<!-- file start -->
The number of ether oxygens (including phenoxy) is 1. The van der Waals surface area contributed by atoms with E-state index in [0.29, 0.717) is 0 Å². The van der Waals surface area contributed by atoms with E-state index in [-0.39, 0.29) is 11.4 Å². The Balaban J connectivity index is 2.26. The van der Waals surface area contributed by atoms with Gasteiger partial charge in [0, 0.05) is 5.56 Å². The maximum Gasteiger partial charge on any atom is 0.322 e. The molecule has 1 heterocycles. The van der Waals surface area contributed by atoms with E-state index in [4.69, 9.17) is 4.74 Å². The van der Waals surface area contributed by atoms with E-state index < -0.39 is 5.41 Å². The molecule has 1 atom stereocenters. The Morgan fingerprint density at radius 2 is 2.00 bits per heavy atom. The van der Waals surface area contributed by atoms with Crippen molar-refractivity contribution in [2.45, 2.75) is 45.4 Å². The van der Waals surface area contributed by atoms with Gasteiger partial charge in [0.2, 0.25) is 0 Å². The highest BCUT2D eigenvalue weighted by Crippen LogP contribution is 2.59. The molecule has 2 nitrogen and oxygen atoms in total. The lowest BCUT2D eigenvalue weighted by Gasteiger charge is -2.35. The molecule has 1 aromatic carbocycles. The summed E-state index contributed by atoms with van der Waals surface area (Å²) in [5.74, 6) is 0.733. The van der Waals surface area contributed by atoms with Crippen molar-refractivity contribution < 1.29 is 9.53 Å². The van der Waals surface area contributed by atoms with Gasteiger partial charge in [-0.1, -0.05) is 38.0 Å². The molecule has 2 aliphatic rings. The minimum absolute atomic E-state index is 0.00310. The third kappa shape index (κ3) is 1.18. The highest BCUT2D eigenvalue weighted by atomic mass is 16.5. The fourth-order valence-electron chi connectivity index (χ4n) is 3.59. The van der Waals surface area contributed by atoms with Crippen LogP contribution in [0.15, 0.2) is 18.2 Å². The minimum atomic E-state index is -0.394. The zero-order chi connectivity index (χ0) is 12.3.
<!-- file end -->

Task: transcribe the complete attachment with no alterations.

The number of ether oxygens (including phenoxy) is 1. The van der Waals surface area contributed by atoms with E-state index in [0.29, 0.717) is 0 Å². The van der Waals surface area contributed by atoms with E-state index in [-0.39, 0.29) is 11.4 Å². The Balaban J connectivity index is 2.26. The van der Waals surface area contributed by atoms with Gasteiger partial charge in [0, 0.05) is 5.56 Å². The maximum Gasteiger partial charge on any atom is 0.322 e. The molecule has 1 heterocycles. The van der Waals surface area contributed by atoms with E-state index in [4.69, 9.17) is 4.74 Å². The van der Waals surface area contributed by atoms with E-state index < -0.39 is 5.41 Å². The molecule has 1 atom stereocenters. The Morgan fingerprint density at radius 2 is 2.00 bits per heavy atom. The van der Waals surface area contributed by atoms with Crippen molar-refractivity contribution in [2.45, 2.75) is 45.4 Å². The van der Waals surface area contributed by atoms with Gasteiger partial charge in [0.2, 0.25) is 0 Å². The highest BCUT2D eigenvalue weighted by Crippen LogP contribution is 2.59. The molecule has 2 nitrogen and oxygen atoms in total. The lowest BCUT2D eigenvalue weighted by Gasteiger charge is -2.35. The molecule has 1 aromatic carbocycles. The summed E-state index contributed by atoms with van der Waals surface area (Å²) in [5.74, 6) is 0.733. The van der Waals surface area contributed by atoms with Crippen molar-refractivity contribution < 1.29 is 9.53 Å². The van der Waals surface area contributed by atoms with Gasteiger partial charge in [-0.1, -0.05) is 38.0 Å². The molecule has 2 aliphatic rings. The minimum absolute atomic E-state index is 0.00310. The third kappa shape index (κ3) is 1.18. The highest BCUT2D eigenvalue weighted by atomic mass is 16.5. The fourth-order valence-electron chi connectivity index (χ4n) is 3.59. The van der Waals surface area contributed by atoms with Crippen LogP contribution in [0.15, 0.2) is 18.2 Å². The minimum atomic E-state index is -0.394. The zero-order chi connectivity index (χ0) is 12.3.